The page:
Hot pace is not the only attribute which makes Archer such a difficult proposition. It’s also the daunting three-quarter length that he can hit consistently, as well get the ball to get extra bounce when he bends his back a little more. He is not averse to verbal jousts with batsmen, or testing them with short-pitched deliveries aimed at the chest and head.
Albeit in a different format, the IPL has provided him experience of playing on Indian pitches and bowling at Indian batsmen, which skipper Root will be hoping Archer exploits to the optimum.
Will Archer, and especially on Indian pitches, be a potent force?
He could be, unless tamed early in the series. Given the rotational policy that the England selectors are following these days, Anderson, Broad, Woakes and Curran may not play all the game’s. Archer looks the only pace bowler likely to play all four Tests at this point in time. Blunting his threat early would be a big gain for India.
Anderson and Broad v Rohit and Kohli: Controlled late swing poses danger to even the most accomplished batsmen. Anderson and Broad, with over 1000 Test wickets between them, are virtuoso artists where this particular skill is concerned. They not only move the ball either way at a pace which can still unsettle batsmen, but also have humongous experience to back their quest for wickets now.
For sure, conditions in India will not help them as much as they do in England, and this is borne out by bland stats. But Anderson has had some memorable performances in 2004 and 2012. In the lead in matches to this series, both he and Broad and were hugely successful against Sri Lanka, which makes their presence on this tour relevant, and not only of sentimental value.
I’m picking Rohit and Kohli here for different reasons. Where Rohit is concerned, he’s got a lot of runs since becoming an opening batsman but hasn’t been seriously tested by high quality swing bowlers for any great length of time. He’s probably at the peak of his prowess, and will want to take the battle to these bowlers, particularly when the ball is new.
Kohli had a traumatic time in 2014 against Anderson and Broad in England, struggling against swing and seam movement, lured into errors by his failure to read what they were up to. It remains the worst series of his career. Lessons quickly imbibed, since 2014 Kohli has made runs aplenty against England, both home and away, and made it a point to not give his wicket to either of these bowlers.
That said, Anderson at least has not been mauled by Kohli, as have some others. He’s kept the Indian captain watchful and respectful, which is success in itself. This is plausibly the last time we’ll see Anderson v Kohli – one of the great contests in modern cricket. It whets the appetite.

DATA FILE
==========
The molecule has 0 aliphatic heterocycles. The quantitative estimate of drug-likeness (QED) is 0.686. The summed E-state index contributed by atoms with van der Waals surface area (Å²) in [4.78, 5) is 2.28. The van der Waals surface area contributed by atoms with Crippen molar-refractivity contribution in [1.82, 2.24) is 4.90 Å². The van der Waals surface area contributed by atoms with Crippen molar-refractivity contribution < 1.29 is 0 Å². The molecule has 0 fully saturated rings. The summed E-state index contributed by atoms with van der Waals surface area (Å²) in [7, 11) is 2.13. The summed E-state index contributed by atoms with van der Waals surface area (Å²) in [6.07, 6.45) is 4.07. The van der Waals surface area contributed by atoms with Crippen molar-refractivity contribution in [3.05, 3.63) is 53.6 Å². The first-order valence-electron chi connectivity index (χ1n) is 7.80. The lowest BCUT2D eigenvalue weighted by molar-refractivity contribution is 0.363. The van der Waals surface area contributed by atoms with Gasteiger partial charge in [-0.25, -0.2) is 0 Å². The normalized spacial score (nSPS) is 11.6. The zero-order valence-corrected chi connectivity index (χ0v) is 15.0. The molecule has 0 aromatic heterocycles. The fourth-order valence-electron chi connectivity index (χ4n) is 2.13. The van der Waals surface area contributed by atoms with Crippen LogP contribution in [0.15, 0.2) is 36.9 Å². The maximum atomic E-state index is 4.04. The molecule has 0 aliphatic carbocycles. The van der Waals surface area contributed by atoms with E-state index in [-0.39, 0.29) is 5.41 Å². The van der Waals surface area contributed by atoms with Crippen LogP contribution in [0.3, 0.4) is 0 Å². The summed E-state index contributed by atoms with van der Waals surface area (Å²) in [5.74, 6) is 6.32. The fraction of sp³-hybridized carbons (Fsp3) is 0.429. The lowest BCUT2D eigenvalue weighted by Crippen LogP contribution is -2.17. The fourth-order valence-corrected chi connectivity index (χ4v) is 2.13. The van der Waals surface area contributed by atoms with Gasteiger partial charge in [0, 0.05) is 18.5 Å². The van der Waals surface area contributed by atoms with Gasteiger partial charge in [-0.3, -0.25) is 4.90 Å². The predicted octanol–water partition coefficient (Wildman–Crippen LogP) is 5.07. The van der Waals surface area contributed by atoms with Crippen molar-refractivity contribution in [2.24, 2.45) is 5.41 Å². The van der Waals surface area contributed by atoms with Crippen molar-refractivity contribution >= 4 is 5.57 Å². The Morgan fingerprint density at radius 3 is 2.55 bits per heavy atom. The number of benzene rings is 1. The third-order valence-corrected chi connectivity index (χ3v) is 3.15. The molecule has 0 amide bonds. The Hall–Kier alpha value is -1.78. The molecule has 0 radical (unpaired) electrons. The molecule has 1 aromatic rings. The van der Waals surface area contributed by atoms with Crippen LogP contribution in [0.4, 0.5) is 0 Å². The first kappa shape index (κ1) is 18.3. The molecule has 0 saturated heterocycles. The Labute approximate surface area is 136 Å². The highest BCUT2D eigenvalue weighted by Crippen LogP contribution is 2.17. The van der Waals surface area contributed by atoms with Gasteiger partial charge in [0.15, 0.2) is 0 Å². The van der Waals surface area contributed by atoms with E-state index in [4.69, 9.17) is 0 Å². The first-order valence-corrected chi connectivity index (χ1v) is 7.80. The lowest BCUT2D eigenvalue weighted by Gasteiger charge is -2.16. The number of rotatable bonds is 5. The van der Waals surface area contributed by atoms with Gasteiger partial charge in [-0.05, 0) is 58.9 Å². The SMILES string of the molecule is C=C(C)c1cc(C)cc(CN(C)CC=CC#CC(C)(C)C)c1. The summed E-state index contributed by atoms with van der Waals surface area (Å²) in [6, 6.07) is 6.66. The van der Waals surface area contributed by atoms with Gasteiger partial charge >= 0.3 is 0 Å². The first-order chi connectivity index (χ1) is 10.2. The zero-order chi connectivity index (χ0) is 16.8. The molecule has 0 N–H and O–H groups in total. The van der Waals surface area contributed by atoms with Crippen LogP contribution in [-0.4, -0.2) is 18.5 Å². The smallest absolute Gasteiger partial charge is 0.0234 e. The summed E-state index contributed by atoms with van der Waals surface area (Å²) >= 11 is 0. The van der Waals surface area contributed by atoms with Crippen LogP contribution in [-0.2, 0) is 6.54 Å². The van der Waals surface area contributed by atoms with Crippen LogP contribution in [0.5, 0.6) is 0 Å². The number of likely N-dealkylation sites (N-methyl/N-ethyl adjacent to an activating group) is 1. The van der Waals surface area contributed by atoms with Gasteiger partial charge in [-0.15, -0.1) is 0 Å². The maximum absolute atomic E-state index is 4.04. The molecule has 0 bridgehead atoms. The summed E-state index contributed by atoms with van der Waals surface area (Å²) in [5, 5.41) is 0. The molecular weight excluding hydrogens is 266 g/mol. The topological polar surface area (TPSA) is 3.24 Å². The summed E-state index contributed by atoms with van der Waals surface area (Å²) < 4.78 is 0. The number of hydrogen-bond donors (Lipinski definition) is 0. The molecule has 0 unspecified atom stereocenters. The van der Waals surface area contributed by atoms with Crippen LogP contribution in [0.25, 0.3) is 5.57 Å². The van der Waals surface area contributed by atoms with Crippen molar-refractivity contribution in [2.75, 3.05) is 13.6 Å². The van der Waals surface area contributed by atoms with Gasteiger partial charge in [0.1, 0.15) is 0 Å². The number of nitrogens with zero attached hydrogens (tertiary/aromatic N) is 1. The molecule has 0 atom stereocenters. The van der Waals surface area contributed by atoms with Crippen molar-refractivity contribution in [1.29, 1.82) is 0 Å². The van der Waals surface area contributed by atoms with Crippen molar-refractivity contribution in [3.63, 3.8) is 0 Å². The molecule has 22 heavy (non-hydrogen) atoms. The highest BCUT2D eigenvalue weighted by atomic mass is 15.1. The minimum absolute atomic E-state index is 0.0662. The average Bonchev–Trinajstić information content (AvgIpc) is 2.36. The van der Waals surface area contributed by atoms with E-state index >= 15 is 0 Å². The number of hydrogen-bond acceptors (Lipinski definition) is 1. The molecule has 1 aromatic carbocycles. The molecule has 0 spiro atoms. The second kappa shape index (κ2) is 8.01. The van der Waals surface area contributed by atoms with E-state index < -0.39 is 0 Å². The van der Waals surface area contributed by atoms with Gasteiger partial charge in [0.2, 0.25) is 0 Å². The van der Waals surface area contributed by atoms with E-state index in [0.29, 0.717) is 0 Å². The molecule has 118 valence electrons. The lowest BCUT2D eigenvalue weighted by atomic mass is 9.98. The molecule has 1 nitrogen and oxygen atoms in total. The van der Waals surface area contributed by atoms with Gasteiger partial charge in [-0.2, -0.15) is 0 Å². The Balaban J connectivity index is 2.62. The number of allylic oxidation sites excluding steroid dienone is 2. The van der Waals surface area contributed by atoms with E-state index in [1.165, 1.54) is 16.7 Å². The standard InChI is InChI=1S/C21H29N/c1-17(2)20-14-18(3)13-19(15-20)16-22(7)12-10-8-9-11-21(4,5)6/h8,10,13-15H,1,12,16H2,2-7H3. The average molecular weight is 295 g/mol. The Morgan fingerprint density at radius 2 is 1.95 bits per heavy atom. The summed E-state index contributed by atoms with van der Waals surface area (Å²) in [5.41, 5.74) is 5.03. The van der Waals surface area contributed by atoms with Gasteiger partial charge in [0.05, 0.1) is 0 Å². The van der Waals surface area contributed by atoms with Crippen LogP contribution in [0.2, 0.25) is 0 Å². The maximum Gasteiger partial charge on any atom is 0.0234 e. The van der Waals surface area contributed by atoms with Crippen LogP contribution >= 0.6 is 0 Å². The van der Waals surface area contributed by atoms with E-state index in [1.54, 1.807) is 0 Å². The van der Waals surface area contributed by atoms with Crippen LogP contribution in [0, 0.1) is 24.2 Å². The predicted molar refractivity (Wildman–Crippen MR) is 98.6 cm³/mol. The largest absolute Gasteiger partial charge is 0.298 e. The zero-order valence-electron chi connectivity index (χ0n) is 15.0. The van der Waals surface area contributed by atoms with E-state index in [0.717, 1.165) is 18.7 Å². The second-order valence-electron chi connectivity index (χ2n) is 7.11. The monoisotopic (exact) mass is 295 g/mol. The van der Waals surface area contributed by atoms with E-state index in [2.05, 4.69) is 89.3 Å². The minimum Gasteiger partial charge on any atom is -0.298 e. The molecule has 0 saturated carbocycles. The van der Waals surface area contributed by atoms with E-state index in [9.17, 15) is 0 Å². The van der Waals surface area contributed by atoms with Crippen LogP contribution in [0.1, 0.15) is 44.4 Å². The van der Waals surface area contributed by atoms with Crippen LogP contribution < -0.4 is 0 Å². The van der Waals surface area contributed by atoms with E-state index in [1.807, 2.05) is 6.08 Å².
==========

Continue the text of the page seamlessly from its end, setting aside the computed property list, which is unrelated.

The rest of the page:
Swing bowlers of calibre can’t be treated casually even on flat sub-continent tracks. They test and probe constantly with nuanced changes in pace, line and extent of movement, use of the crease, and not the least, by accuracy which adds even more to the pressure on batsmen.
Anderson is pushing 39, Broad 35. Their knees may be knackered from hurling thousands of overs, but both have been bowling quite superbly in the past few years, getting better with age and even more passionate about success. To test their skills against the likes of Rohit and Kohli will stoke their ambition even further.
R Ashwin v Joe Root and Ben Stokes: Ashwin’s most recalled memory from the recent tour of Australia was the heroic, fighting , knock which helped India draw the Sydney Test. Tremendous effort, of course, but in many ways, his bigger contribution was in keeping run machine Steve Smith (particularly) and understudy Marnus Labuschagne on a tight leash in the three Tests that he played.
In the first two, particularly, he had Smith in knots with his length, line, guile, backed up by field-placing strategies that had the otherwise irrepressible Smith on tenterhooks and dismissed in single digits, which in turn sent tremors in the Aussie dressing room. With 12 wickets in the three Tests, Ashwin was a study in contrast to Nathan Lyon struggling to take wickets on his own home pitches.
Ashwin’s strength is not only in the repertoire of deliveries he has, or the constant experimentation he does, but in the great joy he derives in getting the better of batsmen, especially the big guns. He plans and plots, before a series, for a particular Test, before every over, possibly every ball.
If he can do to Root what he did to Smith – leaving him perplexed with his tactics and variations – it could severely dent England’s prospects. Root is not just England;s best batsman, but has been in ominous form in recent months, and has a hugely productive series on sluggish, spin-friendly pitches in Sri Lanka.
Having Ben Stokes’s measure is the other challenge Ashwin will be licking his spinning fingers for in this series. That off-spinner’s bowl better to left-hander’s is more cricketing cliché than truism, and more so when the adversary is Stokes, currently the world’s best all-rounder, with batting skills that can combine attrition with counter-attack quite brilliantly.
How Ashwin fares against these Root and Stokes could prove decisive in the series.